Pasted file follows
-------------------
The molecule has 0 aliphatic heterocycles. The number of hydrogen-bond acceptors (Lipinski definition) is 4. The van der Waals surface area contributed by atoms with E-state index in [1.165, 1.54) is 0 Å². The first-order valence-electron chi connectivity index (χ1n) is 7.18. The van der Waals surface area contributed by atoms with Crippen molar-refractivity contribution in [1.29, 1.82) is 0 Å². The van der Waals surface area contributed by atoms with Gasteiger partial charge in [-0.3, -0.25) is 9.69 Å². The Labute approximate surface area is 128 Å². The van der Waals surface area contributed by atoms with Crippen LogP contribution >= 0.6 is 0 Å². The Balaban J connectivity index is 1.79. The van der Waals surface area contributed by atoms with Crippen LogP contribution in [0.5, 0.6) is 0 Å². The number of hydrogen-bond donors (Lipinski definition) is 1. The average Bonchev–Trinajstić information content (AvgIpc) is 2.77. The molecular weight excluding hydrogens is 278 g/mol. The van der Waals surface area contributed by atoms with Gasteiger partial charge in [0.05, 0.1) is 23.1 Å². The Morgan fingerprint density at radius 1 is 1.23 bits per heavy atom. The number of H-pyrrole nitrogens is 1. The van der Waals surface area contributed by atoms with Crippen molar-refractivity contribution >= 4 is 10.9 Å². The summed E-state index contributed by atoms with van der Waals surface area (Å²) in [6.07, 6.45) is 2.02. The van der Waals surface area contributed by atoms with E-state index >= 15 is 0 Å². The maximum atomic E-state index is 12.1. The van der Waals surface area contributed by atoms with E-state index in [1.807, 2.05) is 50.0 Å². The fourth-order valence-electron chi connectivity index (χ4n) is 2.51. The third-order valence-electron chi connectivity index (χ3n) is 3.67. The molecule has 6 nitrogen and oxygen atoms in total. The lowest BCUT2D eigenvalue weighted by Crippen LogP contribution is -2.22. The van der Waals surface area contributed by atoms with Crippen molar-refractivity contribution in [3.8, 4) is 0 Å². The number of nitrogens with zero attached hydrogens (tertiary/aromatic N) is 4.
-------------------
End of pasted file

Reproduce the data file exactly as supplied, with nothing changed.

The molecule has 0 aliphatic heterocycles. The number of hydrogen-bond acceptors (Lipinski definition) is 4. The van der Waals surface area contributed by atoms with E-state index in [1.165, 1.54) is 0 Å². The first-order valence-electron chi connectivity index (χ1n) is 7.18. The van der Waals surface area contributed by atoms with Crippen molar-refractivity contribution in [1.29, 1.82) is 0 Å². The van der Waals surface area contributed by atoms with Gasteiger partial charge in [-0.3, -0.25) is 9.69 Å². The Labute approximate surface area is 128 Å². The van der Waals surface area contributed by atoms with Crippen LogP contribution >= 0.6 is 0 Å². The Balaban J connectivity index is 1.79. The van der Waals surface area contributed by atoms with Crippen LogP contribution in [0.5, 0.6) is 0 Å². The number of hydrogen-bond donors (Lipinski definition) is 1. The average Bonchev–Trinajstić information content (AvgIpc) is 2.77. The molecular weight excluding hydrogens is 278 g/mol. The van der Waals surface area contributed by atoms with Gasteiger partial charge in [0.05, 0.1) is 23.1 Å². The Morgan fingerprint density at radius 1 is 1.23 bits per heavy atom. The number of H-pyrrole nitrogens is 1. The van der Waals surface area contributed by atoms with Crippen molar-refractivity contribution >= 4 is 10.9 Å². The summed E-state index contributed by atoms with van der Waals surface area (Å²) in [6.07, 6.45) is 2.02. The van der Waals surface area contributed by atoms with E-state index >= 15 is 0 Å². The maximum atomic E-state index is 12.1. The van der Waals surface area contributed by atoms with E-state index in [1.807, 2.05) is 50.0 Å². The fourth-order valence-electron chi connectivity index (χ4n) is 2.51. The third-order valence-electron chi connectivity index (χ3n) is 3.67. The molecule has 6 nitrogen and oxygen atoms in total. The lowest BCUT2D eigenvalue weighted by Crippen LogP contribution is -2.22. The van der Waals surface area contributed by atoms with Crippen molar-refractivity contribution in [3.8, 4) is 0 Å². The number of nitrogens with zero attached hydrogens (tertiary/aromatic N) is 4.